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Europe Moving To The Centre After Labour And Tusk Victories

We had expected that compared to 2024, 2023 would be a quiet year in electoral politics, but this has not been the case. Amidst a geopolitical landscape marked by tragedy and turmoil, the past week has seen two electoral events that augur well for a more coherent, and less politically volatile Europe. Last weekend, Donald Tusk’s Civic Platform party and two, quite different opposition parties in Poland garnered 248 seats in the 460 seat assembly, most likely bringing to an end the reign of the PiS.

Normally Polish general elections do not matter much for the EU, but Poland is Europe’s rising power – because of its growing economy, a fast-growing military spend, the war in Ukraine and a slowing German economy (the Polish election campaign has led to new lows in relations with Germany). Thus, this election is highly significant.

The international political effect of the election result will be to bring Poland back into the European political fold, to add heft to Europe’s policy on Ukraine and to remove a festering quarrel over ‘European values’. Within Poland it is a loss for ‘illiberals’, a win for liberal groups (women’s rights in particular, many Poles ignored the divisive referenda votes held at the same time as the election) and a realignment of Poland away from the ‘eastern awkward squad’ to a better-behaved member of the EU.

As the Polish campaign was coloured by the castigation of Donald Tusk as the ‘EU/Germany’s boy’ in Poland, he will be slow to politically embrace the EU, but as a former EU Council President, will naturally work very closely with EU leaders. Perhaps his most important task for him will be to reverse the damage to Poland’s institutions – television, media, legal arena and even the central bank. One of his first moves will be to try to remove PiS loyalists from these institutions and introduce measures to safeguard their independence.

Orban odd man out

The election is a clear positive for Ukraine, not simply in terms of continued logistical support for its war effort, but also in terms of its long-term ambition of joining the EU. Hungary and Viktor Orban are clear losers and will find themselves isolated in many EU debates. In a cruel week for geopolitics, Orban chose to mark his allegiances by very publicly meeting Vladimir Putin in Beijing. In my view it is time for the EU to severely sanction Hungary, and to think of a mechanism to expel it from the EU.

The significant development is that we may start to hear more about ‘Hungrexit’, and now, less about Brexit.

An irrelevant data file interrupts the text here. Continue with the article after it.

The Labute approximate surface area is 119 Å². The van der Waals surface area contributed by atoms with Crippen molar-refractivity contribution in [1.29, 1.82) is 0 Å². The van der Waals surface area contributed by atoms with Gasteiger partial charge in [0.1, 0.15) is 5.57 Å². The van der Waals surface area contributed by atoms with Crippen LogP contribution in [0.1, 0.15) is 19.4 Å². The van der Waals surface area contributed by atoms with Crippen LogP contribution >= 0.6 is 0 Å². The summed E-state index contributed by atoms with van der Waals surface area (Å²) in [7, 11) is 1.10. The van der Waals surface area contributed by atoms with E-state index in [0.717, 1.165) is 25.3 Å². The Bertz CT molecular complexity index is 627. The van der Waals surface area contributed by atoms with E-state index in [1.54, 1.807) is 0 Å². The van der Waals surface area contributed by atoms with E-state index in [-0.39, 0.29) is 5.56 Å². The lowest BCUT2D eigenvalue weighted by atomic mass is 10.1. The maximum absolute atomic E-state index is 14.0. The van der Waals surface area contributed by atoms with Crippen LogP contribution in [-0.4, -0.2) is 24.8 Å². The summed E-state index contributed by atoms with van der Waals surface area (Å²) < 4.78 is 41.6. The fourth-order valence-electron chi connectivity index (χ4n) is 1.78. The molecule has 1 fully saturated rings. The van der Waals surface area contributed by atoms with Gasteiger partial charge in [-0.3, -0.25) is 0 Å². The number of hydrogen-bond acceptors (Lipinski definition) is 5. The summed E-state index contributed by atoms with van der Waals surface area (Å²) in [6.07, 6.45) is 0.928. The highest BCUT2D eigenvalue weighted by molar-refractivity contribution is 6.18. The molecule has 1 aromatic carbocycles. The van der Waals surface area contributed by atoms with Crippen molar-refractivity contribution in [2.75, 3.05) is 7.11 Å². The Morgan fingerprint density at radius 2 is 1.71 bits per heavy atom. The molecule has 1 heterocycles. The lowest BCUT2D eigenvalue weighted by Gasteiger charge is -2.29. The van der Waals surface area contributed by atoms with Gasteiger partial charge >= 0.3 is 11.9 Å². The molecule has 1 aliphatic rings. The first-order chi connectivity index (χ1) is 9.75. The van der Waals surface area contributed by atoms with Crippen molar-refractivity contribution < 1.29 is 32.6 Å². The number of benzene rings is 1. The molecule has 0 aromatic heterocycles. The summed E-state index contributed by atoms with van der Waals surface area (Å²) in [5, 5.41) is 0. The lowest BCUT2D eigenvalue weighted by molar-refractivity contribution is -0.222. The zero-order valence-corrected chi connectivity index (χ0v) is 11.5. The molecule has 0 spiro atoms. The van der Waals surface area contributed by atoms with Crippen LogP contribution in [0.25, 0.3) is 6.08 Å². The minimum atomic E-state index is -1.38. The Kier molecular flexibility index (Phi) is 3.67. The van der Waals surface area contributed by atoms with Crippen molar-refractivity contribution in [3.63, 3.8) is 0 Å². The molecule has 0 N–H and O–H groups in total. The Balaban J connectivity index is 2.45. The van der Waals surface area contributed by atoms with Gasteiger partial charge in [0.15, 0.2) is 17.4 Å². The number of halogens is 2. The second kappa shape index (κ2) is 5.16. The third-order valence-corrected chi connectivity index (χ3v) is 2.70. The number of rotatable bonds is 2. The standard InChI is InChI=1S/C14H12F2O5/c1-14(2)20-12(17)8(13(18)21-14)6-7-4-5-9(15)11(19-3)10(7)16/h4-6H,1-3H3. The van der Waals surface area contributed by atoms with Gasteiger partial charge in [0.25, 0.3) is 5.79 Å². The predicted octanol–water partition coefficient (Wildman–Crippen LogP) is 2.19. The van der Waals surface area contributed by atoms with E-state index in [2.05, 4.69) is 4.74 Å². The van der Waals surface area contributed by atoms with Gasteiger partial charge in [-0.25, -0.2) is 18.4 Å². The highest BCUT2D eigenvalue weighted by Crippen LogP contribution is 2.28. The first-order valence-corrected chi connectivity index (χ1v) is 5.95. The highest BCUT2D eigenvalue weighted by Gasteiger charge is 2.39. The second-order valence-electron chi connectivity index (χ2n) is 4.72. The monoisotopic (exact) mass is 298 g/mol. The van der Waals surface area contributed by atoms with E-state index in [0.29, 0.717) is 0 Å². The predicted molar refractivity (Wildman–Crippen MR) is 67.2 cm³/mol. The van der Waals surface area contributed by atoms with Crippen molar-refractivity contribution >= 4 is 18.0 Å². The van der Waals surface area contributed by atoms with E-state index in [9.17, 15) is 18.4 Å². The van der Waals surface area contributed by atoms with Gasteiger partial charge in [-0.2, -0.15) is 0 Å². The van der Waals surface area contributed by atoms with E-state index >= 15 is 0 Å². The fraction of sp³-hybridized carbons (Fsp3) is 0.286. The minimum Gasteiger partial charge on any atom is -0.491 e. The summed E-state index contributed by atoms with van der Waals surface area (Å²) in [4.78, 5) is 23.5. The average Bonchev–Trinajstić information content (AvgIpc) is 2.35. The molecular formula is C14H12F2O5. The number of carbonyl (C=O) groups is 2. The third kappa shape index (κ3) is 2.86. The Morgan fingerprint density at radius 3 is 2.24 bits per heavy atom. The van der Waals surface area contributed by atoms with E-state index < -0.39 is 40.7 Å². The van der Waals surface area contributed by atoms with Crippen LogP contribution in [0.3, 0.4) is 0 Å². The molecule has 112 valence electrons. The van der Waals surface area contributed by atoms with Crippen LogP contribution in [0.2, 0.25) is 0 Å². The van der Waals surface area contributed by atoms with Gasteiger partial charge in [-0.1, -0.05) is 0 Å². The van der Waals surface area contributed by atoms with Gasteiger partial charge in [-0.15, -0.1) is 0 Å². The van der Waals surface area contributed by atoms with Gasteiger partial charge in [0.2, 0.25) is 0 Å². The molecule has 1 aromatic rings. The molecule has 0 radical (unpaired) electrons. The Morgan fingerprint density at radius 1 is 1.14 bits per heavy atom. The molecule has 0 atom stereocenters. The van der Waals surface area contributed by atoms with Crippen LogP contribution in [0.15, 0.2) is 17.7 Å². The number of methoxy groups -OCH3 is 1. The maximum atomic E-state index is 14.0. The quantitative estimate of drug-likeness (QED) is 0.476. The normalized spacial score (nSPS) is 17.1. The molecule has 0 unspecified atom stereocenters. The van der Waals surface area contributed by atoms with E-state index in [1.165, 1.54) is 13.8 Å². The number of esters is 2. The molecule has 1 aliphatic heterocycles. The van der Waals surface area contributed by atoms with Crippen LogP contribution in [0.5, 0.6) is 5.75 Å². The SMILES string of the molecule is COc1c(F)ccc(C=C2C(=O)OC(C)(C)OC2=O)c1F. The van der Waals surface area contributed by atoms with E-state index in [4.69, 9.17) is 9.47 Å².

On Thursday night in the UK, Labour overturned two huge Tory majorities in Mid-Bedfordshire (a Tory seat since 1931) and Tamworth. If these results were repeated in a general election there would be a landslide victory for Labour, and an end to the Tory government since 2010. The next UK general election (less than a year away) is now Labour’s to lose.

At the risk of showing my age, the rise of Labour puts me in mind of the early Blair years (I recall walking past Downing Street the day after Tony Blair came to power in 1997). What was telling in the run up to that was the quality of the Labour front bench, and the extent to which ‘New Labour’ prepared for government (taking ‘change management’ classes at Oxford with the academic Roger Undy).

Blair is back?

While it is generally accepted that this Labour frontbench is neither as dazzling nor potentially transformative as that of the first Blair government, they are starting to behave in a Blairite manner. One example is the newly appointed shadow spokesperson for technology and innovation, Peter Kyle, who is treading very carefully on the topic of AI.

At the recent Labour conference. Kyle and colleagues with similar remits, have been very careful to sound business friendly (emphasizing ‘progressive AI’) and the need for policy makers to permit ‘innovation’ in AI. His behaviour is not unlike that of Blairite politicians in 1997, who engaged with business before coming to power, and who worked hard to ‘not scare the horses’.

A Labour victory next year will quieten the British political landscape. It is likely that many of the badly behaved, ‘swivel-eyed loons’ – to use David Cameron’s term, of the hard right will either lose their seats or be relegated to the far fringes. Domestically, Labour’s greatest difficulty will be in the related challenges of restoring trend economic growth amidst weak public finances, and in replenishing investment in public goods like education.

Brexit will not be reversed, and neither will it be renegotiated under Labour, but there is scope for the EU and the UK to adopt a less antagonistic and more pragmatic stance with each other on trade oversight, financial services and the regulation of new technologies. Military and security cooperation might well grow even closer.

A Labour victory would mean that all of the large European economies have centre right or centre left governments, and that very few of them (even Italy) go against the grain of the European project. With Germany and France working on their relationship (over herring sandwiches in Hamburg recently) Europe will have the policy space to chip away at the many challenges it faces.